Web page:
Hear him talking so loud

It’s a rough world, let him find out for himself

“Never”

I think this was the title of this song. I recall it was sort of ponderous and Bob wanted me to play a pattern of eighth notes on the floor tom. It went along with a pattern of eighth notes in the guitar. The whole thing gave it a rhythmic feel like a weird Native American war dance. I think at one point the working title was “Hear the Indians Whisper.” I used to call it “Give the Indians Whiskey.” I could be quite crass at times when I was younger.

“Harboring Exiles”

This tune was an up-tempo rocker. Other than that, I don’t remember much about it now.

A Song Whose Title I Don’t Remember

There was one tune I can recall playing in the studio but don’t remember rehearsing. It had a lot of goofy sounding spoken word lyrics. I remember playing a kind of Bo Diddly beat over it.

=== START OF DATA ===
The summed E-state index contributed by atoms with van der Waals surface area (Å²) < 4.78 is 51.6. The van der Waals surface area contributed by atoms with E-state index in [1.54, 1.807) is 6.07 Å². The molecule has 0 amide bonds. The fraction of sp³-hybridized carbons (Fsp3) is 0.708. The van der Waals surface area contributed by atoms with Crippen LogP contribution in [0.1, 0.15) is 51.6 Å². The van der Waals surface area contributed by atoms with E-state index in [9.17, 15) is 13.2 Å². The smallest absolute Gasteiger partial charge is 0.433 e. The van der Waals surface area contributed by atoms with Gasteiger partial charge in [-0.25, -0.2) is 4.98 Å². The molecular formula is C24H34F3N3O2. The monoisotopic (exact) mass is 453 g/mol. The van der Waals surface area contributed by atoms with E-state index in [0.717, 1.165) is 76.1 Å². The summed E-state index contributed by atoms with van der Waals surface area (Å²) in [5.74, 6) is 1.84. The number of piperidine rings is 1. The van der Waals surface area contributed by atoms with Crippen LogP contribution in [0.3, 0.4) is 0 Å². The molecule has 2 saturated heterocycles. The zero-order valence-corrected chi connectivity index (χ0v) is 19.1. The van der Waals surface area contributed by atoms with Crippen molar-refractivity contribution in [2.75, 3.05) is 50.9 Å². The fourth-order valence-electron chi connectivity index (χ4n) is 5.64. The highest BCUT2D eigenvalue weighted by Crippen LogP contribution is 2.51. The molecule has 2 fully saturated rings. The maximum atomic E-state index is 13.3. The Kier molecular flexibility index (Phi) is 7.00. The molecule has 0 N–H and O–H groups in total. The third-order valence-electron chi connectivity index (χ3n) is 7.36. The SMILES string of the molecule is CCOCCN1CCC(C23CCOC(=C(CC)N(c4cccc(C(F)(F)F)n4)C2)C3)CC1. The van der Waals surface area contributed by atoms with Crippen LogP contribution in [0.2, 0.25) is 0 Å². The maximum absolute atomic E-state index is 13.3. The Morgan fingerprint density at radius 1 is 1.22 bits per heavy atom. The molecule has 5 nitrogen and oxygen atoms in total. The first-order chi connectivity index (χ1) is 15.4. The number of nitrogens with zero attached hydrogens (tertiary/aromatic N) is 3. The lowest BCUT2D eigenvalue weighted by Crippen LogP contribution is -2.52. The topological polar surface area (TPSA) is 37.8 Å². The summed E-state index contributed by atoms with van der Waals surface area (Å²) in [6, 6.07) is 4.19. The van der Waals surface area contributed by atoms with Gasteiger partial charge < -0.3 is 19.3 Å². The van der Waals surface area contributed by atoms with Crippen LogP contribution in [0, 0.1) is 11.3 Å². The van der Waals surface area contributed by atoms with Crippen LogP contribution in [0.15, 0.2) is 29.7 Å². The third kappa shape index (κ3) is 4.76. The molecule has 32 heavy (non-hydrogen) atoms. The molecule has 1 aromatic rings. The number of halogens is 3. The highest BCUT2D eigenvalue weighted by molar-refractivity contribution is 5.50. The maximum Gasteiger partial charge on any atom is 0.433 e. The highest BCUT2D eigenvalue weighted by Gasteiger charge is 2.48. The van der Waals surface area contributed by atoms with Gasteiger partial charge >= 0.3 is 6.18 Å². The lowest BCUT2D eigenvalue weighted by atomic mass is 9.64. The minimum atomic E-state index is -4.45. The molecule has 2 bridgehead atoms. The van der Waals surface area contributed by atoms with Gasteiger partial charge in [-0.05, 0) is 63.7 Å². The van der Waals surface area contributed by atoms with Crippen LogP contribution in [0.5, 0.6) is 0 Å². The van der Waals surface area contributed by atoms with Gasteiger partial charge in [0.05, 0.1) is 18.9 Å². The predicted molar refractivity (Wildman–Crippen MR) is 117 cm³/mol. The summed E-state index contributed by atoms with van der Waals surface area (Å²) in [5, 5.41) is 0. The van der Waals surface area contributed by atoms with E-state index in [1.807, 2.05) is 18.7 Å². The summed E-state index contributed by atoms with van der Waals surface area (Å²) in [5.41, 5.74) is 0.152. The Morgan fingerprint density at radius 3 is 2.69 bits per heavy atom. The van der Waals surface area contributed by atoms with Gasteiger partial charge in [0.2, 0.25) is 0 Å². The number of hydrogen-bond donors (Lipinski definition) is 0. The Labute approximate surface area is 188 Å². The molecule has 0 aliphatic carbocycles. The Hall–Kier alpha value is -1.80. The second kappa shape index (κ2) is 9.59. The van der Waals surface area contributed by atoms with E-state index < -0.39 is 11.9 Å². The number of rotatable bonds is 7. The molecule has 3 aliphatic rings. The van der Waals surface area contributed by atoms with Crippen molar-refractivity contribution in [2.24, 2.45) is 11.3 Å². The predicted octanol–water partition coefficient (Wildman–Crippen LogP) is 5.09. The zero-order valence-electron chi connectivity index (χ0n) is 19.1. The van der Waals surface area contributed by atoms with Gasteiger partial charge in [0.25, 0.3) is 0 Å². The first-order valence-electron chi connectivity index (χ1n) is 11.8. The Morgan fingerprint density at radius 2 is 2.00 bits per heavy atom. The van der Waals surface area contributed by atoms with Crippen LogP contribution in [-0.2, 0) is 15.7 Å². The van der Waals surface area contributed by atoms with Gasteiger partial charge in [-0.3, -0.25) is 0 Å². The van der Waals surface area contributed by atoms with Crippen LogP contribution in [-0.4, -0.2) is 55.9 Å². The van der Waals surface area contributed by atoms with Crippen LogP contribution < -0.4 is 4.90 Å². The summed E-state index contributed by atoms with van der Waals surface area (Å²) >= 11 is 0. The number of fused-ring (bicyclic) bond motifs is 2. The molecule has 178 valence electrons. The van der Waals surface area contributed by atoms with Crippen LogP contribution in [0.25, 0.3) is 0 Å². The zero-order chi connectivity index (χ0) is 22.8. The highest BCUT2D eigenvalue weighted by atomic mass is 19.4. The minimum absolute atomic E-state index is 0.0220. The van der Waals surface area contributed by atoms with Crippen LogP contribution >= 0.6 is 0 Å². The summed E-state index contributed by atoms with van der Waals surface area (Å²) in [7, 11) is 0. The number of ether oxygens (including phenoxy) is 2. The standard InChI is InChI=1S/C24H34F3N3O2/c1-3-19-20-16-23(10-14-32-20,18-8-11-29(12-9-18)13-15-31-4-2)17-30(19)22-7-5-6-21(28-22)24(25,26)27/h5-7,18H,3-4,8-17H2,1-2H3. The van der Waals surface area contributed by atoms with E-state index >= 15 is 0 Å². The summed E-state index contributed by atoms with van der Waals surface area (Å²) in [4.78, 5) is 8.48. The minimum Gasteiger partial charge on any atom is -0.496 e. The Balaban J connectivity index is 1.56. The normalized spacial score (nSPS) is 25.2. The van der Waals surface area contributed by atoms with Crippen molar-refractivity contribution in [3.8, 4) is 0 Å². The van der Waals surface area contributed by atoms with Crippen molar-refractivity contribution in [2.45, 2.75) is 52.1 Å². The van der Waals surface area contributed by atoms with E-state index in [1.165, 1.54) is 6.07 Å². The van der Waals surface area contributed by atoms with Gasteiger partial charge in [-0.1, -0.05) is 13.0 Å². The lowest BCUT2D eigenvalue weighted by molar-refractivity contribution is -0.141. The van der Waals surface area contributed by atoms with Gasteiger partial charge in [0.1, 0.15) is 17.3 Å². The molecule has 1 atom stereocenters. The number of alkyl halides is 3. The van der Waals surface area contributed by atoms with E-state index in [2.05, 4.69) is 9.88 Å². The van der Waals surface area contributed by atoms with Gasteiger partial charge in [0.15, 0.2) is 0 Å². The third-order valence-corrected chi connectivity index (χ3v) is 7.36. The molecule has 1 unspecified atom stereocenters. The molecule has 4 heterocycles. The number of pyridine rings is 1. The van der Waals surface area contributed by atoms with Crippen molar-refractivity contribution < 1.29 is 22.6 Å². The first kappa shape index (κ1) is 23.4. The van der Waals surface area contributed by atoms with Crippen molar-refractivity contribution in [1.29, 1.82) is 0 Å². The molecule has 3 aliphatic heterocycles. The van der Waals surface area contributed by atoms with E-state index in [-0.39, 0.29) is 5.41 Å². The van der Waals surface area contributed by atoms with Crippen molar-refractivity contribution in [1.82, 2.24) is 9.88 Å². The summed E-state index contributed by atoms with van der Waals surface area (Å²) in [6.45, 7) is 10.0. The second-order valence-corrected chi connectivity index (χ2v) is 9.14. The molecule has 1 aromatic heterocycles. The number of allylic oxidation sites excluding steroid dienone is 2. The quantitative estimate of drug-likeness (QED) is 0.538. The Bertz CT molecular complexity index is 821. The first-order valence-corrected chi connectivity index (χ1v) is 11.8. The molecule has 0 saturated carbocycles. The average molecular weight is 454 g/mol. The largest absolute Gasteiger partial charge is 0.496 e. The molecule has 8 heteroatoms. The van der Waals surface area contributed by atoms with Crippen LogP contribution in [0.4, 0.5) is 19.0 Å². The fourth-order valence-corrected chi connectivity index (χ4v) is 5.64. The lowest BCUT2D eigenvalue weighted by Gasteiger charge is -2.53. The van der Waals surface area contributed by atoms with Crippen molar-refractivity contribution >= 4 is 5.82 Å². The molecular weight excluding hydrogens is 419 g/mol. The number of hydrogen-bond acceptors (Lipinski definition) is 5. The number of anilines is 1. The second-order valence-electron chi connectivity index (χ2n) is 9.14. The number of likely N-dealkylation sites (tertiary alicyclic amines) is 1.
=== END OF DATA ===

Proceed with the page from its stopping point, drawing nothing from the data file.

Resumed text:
None of these tracks ever saw release at the time of recording. One, however, did.

“An Earful O’ Wax”

Bob has frequently been quoted as extolling what he calls the “four P’s” of rock music: pop, punk, prog and psych. I think “An Earful O’ Wax” was an attempt to combine all of these stylistic elements into one song. It had a hard edge, like a punk song. It had a catchy pop chorus, yet the lyric of the chorus was very spacy psycho:

Hey man, what was that you said?

I’m going deaf

I chase the widely opened spaces

Drilled in my head

The song featured a bridge section with a proggy change in tempo. For good measure, it faded at the end with an epic rocking jam, featuring a blazing guitar solo overdubbed in post by Steve Wilbur.

One thing I wanted to note here. Years later I checked and found that no one could understand the garbled lyrics at the end of the bridge. One transcriber gave up and wrote “liquidy vocals I can’t figure out,” while another made something up. The correct lyrics are as follows:

Kings versus kings as we speak

Gluttony, porky and piggy

Unintelligible lyric from “An Earful O’ Wax”

Bob rolled the “r” on the word “porky” and they ran the vocal through a flanger effect at that point in the mix to achieve the “liquidy vocal” effect.

We worked quickly that day, then packed up and headed our separate ways.